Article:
In the run-up to his upcoming SS17 show, Jeffrey is using many of the products and colours available at the M·A·C Pro store on Carnaby Street – an apt location, given it was the hotspot of Swinging London in the 60s – to dream up T-shirt prints and beauty looks. One Friday night, his gaggle of street-cast models and collaborators are packed inside and arming themselves with paint, while Bridge and M·A·C Senior Artist Dominic Skinner provide a tutorial on collaging the face. The upcoming show may be on the group’s mind, but so is a good party session later that night. Skinner obliges: “Let’s focus on makeup that works from Friday night to Sunday morning,” he smiles. “The decaying part of makeup is cool – it progresses as you progress.”
How important is makeup within your collections? You always have amazing looks at your shows!
Charles Jeffrey: LOVERBOY has to have a huge beauty element to it. Makeup is such a big part of what we do. It’s so important to our queer identity and brand message. It’s the idea of transforming yourself, particularly in the context of nightlife. All the artists I’ve been inspired by, and people that I work with, engage with the idea of transforming themselves.
It seems that trying things out – as we're doing today – is a huge part of your process?
When we’re designing the clothes, it’s all about trying things on, thinking about the character – feeding that into the process. Today, we are using that time to solidify the different chapters of the show, and what makeup will go with which section.
You seem to have a big penchant for colour. You always paint yourself blue for LOVERBOY nights.
I’m sure there are subconscious references to Leigh Bowery, but really it’s just something that felt instinctive. When I started doing LOVERBOY, I had been illustrating a lot, then I just wanted to do it on myself. When we’re working on the beauty looks for the show, I do show Lucy a lot of references from LOVERBOY – painted faces and pictures we’ve taken.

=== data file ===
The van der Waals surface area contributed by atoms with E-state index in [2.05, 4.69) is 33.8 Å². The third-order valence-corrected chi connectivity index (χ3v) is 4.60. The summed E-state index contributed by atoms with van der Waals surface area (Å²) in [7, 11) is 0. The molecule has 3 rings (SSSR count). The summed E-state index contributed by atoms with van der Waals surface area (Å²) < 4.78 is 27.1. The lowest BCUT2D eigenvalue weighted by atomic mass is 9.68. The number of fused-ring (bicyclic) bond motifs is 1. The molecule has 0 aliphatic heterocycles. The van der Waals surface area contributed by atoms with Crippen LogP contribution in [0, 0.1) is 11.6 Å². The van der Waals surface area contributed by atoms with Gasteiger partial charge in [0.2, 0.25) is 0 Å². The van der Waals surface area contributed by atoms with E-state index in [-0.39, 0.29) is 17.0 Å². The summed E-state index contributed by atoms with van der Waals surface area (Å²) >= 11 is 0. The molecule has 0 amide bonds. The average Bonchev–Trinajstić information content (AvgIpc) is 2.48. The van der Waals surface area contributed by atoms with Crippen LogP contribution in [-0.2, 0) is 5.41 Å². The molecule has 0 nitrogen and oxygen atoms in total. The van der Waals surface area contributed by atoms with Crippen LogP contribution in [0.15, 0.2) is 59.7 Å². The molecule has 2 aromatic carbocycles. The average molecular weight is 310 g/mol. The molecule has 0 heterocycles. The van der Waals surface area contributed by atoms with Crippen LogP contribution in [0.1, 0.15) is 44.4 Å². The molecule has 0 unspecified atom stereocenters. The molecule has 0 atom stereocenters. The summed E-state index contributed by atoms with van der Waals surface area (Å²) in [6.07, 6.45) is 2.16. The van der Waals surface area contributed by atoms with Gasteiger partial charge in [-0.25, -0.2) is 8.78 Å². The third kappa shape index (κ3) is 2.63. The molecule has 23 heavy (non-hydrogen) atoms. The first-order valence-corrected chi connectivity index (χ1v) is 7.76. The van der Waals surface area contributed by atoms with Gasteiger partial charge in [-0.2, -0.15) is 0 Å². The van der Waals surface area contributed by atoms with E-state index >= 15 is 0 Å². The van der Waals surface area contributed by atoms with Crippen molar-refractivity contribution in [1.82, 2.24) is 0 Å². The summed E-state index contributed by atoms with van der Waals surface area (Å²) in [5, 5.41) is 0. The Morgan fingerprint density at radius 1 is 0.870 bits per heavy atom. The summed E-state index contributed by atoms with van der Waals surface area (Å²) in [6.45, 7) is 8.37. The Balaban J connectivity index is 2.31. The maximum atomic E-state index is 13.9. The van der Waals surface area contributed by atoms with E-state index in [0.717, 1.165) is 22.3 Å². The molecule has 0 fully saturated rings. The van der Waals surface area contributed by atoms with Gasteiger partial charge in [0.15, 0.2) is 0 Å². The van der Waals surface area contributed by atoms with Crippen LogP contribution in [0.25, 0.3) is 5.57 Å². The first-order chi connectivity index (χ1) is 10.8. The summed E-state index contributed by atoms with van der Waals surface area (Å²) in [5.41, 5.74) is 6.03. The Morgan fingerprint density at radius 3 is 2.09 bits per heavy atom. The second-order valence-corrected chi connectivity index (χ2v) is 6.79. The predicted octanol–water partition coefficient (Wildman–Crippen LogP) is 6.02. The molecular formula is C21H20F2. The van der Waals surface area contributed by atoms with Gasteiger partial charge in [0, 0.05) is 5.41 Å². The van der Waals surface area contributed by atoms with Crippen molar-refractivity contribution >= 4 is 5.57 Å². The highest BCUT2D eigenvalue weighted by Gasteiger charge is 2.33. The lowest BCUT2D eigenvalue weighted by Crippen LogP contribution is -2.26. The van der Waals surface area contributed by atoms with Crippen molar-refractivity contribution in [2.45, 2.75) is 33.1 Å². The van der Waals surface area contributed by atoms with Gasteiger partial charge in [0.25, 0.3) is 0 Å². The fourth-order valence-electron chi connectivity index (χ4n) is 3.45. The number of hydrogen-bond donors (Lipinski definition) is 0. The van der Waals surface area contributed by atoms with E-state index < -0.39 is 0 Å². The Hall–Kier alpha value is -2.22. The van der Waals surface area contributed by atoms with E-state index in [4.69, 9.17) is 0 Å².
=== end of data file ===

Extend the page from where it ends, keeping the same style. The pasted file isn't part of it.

You seem to love dressing up and that “getting ready“ process. Is that sometimes more fun than the actual night out?
It can be – especially when you have time to do it. Often I’m in a mad rush and it’s just a panic! But if you set aside time, have a long bath, get all your mates over, then it’s really good.
“Now we’re working more within a concept that is slightly outside the clubbing thing – we just wanted to move forward. That immediacy will always be there, though – we have to be instinctive.” – Charles Jeffrey
Is the process of getting ready for LOVERBOY, as we're doing here, similar to the process of getting ready for one of your runway shows?
I think at the last show, that was very much the case. Now, we’re working more within a concept that is slightly outside the clubbing thing – we just wanted to move forward. That immediacy will always be there, though – we have to be instinctive. But with the upcoming SS17 collection, all the clothes are so considered; I think we may react differently to them. It’ll be interesting to see how that changes the mood.
People say that you’re really keeping alive a specific London sensibility – how do you define that spirit?
It's all about community and mashing things together. I think London really has that multicultural spirit – lots of different people and voices together. There are so many different layers to what London is about.
I see a real DIY spirit in your work – would you agree?
It’s about transforming yourself with the tools you have. Being young in London, you’re automatically going to be in a low financial situation, which means you have to be more crafty and magpie-ish with stuff. You have to use the stuff that is available to you. Now we’ve become very known for that DIY look. It’s so important to me that the message of the brand is something that anyone can buy into. I’ve never wanted to turn round and do something too exclusive.